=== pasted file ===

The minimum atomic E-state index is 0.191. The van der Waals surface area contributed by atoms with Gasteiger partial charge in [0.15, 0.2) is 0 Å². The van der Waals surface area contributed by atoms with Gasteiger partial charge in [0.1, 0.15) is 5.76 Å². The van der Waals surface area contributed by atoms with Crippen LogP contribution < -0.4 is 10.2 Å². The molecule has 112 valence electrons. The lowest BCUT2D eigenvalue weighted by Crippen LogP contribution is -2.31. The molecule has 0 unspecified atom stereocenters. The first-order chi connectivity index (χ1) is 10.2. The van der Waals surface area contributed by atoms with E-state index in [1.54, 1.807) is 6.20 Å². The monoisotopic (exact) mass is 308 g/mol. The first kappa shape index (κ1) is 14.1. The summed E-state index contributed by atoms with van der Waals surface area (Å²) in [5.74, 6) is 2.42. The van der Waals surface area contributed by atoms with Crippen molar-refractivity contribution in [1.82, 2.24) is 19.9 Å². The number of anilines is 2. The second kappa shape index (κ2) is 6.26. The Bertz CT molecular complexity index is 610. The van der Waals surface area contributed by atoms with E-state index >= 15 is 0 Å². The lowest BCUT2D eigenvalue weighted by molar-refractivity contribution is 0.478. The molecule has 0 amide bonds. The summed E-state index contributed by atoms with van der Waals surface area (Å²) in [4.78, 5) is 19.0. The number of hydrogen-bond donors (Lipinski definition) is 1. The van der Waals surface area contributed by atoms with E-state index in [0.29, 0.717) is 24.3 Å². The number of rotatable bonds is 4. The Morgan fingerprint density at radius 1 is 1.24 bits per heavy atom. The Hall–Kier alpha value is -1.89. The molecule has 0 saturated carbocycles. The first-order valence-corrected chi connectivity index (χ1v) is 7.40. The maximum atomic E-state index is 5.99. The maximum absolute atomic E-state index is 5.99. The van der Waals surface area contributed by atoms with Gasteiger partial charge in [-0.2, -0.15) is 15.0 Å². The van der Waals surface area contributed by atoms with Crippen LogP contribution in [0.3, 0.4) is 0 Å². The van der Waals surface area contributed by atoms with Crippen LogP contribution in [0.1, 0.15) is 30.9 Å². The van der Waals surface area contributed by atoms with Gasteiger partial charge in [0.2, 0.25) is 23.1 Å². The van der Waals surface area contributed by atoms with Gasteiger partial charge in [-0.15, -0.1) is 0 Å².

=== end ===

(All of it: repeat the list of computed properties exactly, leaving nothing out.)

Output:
The minimum atomic E-state index is 0.191. The van der Waals surface area contributed by atoms with Gasteiger partial charge in [0.15, 0.2) is 0 Å². The van der Waals surface area contributed by atoms with Gasteiger partial charge in [0.1, 0.15) is 5.76 Å². The van der Waals surface area contributed by atoms with Crippen LogP contribution < -0.4 is 10.2 Å². The molecule has 112 valence electrons. The lowest BCUT2D eigenvalue weighted by Crippen LogP contribution is -2.31. The molecule has 0 unspecified atom stereocenters. The first-order chi connectivity index (χ1) is 10.2. The van der Waals surface area contributed by atoms with E-state index in [1.54, 1.807) is 6.20 Å². The monoisotopic (exact) mass is 308 g/mol. The first kappa shape index (κ1) is 14.1. The summed E-state index contributed by atoms with van der Waals surface area (Å²) in [5.74, 6) is 2.42. The van der Waals surface area contributed by atoms with Crippen molar-refractivity contribution in [1.82, 2.24) is 19.9 Å². The number of anilines is 2. The second kappa shape index (κ2) is 6.26. The Bertz CT molecular complexity index is 610. The van der Waals surface area contributed by atoms with E-state index >= 15 is 0 Å². The lowest BCUT2D eigenvalue weighted by molar-refractivity contribution is 0.478. The molecule has 0 amide bonds. The summed E-state index contributed by atoms with van der Waals surface area (Å²) in [4.78, 5) is 19.0. The number of hydrogen-bond donors (Lipinski definition) is 1. The van der Waals surface area contributed by atoms with E-state index in [0.29, 0.717) is 24.3 Å². The number of rotatable bonds is 4. The Morgan fingerprint density at radius 1 is 1.24 bits per heavy atom. The Hall–Kier alpha value is -1.89. The molecule has 0 saturated carbocycles. The first-order valence-corrected chi connectivity index (χ1v) is 7.40. The maximum atomic E-state index is 5.99. The maximum absolute atomic E-state index is 5.99. The van der Waals surface area contributed by atoms with Gasteiger partial charge in [-0.2, -0.15) is 15.0 Å². The van der Waals surface area contributed by atoms with Crippen LogP contribution in [0.3, 0.4) is 0 Å². The van der Waals surface area contributed by atoms with Crippen LogP contribution in [0.1, 0.15) is 30.9 Å². The van der Waals surface area contributed by atoms with Gasteiger partial charge in [0.2, 0.25) is 23.1 Å². The van der Waals surface area contributed by atoms with Gasteiger partial charge in [-0.15, -0.1) is 0 Å².